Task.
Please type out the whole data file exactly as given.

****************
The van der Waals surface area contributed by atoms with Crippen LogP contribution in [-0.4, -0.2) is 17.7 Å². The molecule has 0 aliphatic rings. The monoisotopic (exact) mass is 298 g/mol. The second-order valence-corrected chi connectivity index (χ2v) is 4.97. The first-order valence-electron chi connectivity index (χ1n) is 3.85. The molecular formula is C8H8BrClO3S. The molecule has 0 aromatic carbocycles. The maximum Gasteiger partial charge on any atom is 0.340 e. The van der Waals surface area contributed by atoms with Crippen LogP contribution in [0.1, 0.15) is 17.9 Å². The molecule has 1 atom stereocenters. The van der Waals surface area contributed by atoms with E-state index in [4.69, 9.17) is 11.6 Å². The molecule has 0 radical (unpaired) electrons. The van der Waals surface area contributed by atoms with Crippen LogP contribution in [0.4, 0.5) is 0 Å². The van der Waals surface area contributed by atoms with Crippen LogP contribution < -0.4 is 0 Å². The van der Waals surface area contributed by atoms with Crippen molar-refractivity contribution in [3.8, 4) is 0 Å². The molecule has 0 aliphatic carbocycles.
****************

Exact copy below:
The van der Waals surface area contributed by atoms with Crippen LogP contribution in [-0.4, -0.2) is 17.7 Å². The molecule has 0 aliphatic rings. The monoisotopic (exact) mass is 298 g/mol. The second-order valence-corrected chi connectivity index (χ2v) is 4.97. The first-order valence-electron chi connectivity index (χ1n) is 3.85. The molecular formula is C8H8BrClO3S. The molecule has 0 aromatic carbocycles. The maximum Gasteiger partial charge on any atom is 0.340 e. The van der Waals surface area contributed by atoms with Crippen LogP contribution in [0.1, 0.15) is 17.9 Å². The molecule has 1 atom stereocenters. The van der Waals surface area contributed by atoms with E-state index in [4.69, 9.17) is 11.6 Å². The molecule has 0 radical (unpaired) electrons. The van der Waals surface area contributed by atoms with Crippen LogP contribution in [0.4, 0.5) is 0 Å². The van der Waals surface area contributed by atoms with Crippen LogP contribution < -0.4 is 0 Å². The van der Waals surface area contributed by atoms with Crippen molar-refractivity contribution in [3.8, 4) is 0 Å². The molecule has 0 aliphatic carbocycles.